REVIEW – “Chevalier”

When you think of classical musicians, the first names that come to mind are likely that of Mozart or Beethoven. However, one name that has been unjustly stripped from history and is just as revolutionary is that of Joseph Bologne, who was known professionally as Chevalier de Saint-Georges. Bologne was a revolutionary and a true artist who paved the way for so many – but unfortunately a large portion of his work was lost when slavery was reinstated through France in 1802. Luckily, a lot of his work has been rediscovered and preserved – leading for him to be now, rightfully, considered to be one of the pioneers of the classical era and the first dated black composer from that era. 

Stephen Williams’ Chevalier follows the life of Bologne as we mostly see his rise in fame and notoriety for both his skill and charm in Paris right at the cusp of the revolution. Chevalier is played by Kelvin Harrison Jr., who has made quite a name for himself at such a young age – between Luce, Waves, and Cyrano, he always delivers such dynamic and powerful performances. With Chevalier, I can absolutely say the same. Harrison is absolutely electric in the role and feels like he was truly born to play it. He exhibits the charm and brilliance of Bologne beautifully and intensely. Truly a magnificent performance.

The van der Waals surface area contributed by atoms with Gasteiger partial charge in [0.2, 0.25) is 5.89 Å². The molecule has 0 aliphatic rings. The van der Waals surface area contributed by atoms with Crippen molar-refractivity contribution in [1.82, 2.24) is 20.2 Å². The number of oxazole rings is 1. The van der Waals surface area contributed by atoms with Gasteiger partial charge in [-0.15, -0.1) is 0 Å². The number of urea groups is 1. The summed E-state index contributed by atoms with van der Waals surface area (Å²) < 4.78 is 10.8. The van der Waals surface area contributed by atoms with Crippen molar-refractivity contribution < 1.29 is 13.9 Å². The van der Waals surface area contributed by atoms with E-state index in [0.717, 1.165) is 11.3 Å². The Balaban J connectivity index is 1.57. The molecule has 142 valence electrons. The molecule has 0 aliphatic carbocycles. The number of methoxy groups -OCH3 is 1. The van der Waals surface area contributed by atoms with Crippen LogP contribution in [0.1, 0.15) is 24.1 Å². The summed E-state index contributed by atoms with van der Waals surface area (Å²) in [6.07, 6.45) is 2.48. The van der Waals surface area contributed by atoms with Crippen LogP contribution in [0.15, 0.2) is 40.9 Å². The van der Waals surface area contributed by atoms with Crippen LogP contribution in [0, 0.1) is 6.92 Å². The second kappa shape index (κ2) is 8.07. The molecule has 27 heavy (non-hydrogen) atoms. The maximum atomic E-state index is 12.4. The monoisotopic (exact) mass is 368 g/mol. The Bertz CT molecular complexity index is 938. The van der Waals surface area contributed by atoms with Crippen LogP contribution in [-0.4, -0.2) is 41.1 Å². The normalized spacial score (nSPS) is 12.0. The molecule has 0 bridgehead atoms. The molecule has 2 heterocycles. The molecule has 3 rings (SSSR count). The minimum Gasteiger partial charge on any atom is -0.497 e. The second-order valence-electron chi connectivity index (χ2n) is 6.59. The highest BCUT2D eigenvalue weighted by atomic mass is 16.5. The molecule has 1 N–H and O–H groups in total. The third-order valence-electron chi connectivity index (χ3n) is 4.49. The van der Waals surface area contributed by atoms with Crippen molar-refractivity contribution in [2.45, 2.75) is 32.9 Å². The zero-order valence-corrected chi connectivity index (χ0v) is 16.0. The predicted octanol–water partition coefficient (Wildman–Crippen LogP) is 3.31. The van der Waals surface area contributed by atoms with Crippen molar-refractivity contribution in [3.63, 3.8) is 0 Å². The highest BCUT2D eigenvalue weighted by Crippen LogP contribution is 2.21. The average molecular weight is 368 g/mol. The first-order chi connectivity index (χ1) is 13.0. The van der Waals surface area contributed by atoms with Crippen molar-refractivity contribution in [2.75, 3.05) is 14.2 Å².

The portion of Bologne’s life that it focuses on is undeniably fascinating – to see him attempt to climb through the ranks with his undeniable skill, yet always seemingly and unjustly being in the shadow of fame, even though he so clearly deserves it. This makes Chevalier turn into more than just a standard biopic, as well as a fairly fascinating and potent exploration on that of racism, class warfare, and being exploited. A lot of this is shown through his relationships with Marie-Josephine (Samara Weaving), Marie Antoinette (Lucy Boynton), and Philippe (Alex Fitzalan) – all of which serve as different factions of these things Bologne has to face. From the exploitation met from Antoinette’s rule or the pending revolution that is always on the cusp with his friend Philippe or the romance between himself Marie-Josephine that has to be unfairly hidden – it all works in service to the larger themes that Williams is trying to convey. 

Williams and co. do a fairly solid job at exhibiting these themes, but it feels like the film is always on the cusp of greatness without ever truly excelling to that level. As previously stated, Kelvin’s performance is absolutely magnificent and the film looks and feels spectacular – but there does seem to be a bit of urgency missing from the pacing and screenplay that really could’ve injected it with more energy and passion. I wouldn’t say that the film feels like a typical Wikipedia copy-and-paste biopic, because there are clearly a ton of things it has to say aside from just telling Bologne’s story – but it could’ve used just a bit more energy to truly be a standout.

However, for what it is, the film is still a pretty entertaining and fascinating portrayal of one of the most influential figures in music history. The main goal here is clearly to try and inject Chevalier as a figure into the mainstream, and to help share his story – and for that, and the tremendous performance from Kelvin Harrison Jr., I think it’s absolutely a must-watch. 


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